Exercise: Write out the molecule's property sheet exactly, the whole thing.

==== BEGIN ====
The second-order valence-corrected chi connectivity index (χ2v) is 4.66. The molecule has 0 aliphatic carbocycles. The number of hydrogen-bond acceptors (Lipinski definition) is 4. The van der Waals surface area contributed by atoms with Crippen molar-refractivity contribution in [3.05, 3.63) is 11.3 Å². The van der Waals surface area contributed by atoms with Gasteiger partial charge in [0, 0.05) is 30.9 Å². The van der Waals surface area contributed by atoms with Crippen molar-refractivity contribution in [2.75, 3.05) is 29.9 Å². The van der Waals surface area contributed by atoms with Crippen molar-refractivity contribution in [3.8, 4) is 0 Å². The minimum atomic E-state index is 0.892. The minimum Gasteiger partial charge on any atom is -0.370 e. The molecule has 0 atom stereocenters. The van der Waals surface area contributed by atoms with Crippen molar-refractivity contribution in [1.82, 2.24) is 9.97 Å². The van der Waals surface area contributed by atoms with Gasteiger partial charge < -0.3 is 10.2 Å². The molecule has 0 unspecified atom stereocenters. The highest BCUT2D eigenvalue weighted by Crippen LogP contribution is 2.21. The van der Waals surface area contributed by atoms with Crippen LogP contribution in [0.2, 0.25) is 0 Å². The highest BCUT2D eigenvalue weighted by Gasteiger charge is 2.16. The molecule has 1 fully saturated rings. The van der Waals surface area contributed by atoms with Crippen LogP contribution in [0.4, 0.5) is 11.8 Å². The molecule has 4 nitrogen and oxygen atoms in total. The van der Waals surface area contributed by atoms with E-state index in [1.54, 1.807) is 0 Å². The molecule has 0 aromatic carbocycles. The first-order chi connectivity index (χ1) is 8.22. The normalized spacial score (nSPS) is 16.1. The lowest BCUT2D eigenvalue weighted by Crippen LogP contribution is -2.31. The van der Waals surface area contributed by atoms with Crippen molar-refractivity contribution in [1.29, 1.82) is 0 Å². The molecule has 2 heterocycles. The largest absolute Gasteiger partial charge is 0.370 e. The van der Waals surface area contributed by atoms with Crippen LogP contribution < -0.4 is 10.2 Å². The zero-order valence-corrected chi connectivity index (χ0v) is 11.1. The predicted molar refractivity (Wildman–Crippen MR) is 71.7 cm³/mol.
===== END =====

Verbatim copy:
The second-order valence-corrected chi connectivity index (χ2v) is 4.66. The molecule has 0 aliphatic carbocycles. The number of hydrogen-bond acceptors (Lipinski definition) is 4. The van der Waals surface area contributed by atoms with Crippen molar-refractivity contribution in [3.05, 3.63) is 11.3 Å². The van der Waals surface area contributed by atoms with Gasteiger partial charge in [0, 0.05) is 30.9 Å². The van der Waals surface area contributed by atoms with Crippen molar-refractivity contribution in [2.75, 3.05) is 29.9 Å². The van der Waals surface area contributed by atoms with Crippen molar-refractivity contribution in [3.8, 4) is 0 Å². The minimum atomic E-state index is 0.892. The minimum Gasteiger partial charge on any atom is -0.370 e. The molecule has 0 atom stereocenters. The van der Waals surface area contributed by atoms with Crippen molar-refractivity contribution in [1.82, 2.24) is 9.97 Å². The van der Waals surface area contributed by atoms with Gasteiger partial charge < -0.3 is 10.2 Å². The molecule has 0 unspecified atom stereocenters. The highest BCUT2D eigenvalue weighted by Crippen LogP contribution is 2.21. The van der Waals surface area contributed by atoms with Crippen LogP contribution in [0.2, 0.25) is 0 Å². The highest BCUT2D eigenvalue weighted by Gasteiger charge is 2.16. The molecule has 1 fully saturated rings. The van der Waals surface area contributed by atoms with Crippen LogP contribution in [0.4, 0.5) is 11.8 Å². The molecule has 4 nitrogen and oxygen atoms in total. The van der Waals surface area contributed by atoms with E-state index in [1.54, 1.807) is 0 Å². The molecule has 0 aromatic carbocycles. The first-order chi connectivity index (χ1) is 8.22. The normalized spacial score (nSPS) is 16.1. The lowest BCUT2D eigenvalue weighted by Crippen LogP contribution is -2.31. The van der Waals surface area contributed by atoms with Crippen molar-refractivity contribution in [1.29, 1.82) is 0 Å². The molecule has 2 heterocycles. The largest absolute Gasteiger partial charge is 0.370 e. The van der Waals surface area contributed by atoms with Crippen LogP contribution < -0.4 is 10.2 Å². The zero-order valence-corrected chi connectivity index (χ0v) is 11.1. The predicted molar refractivity (Wildman–Crippen MR) is 71.7 cm³/mol.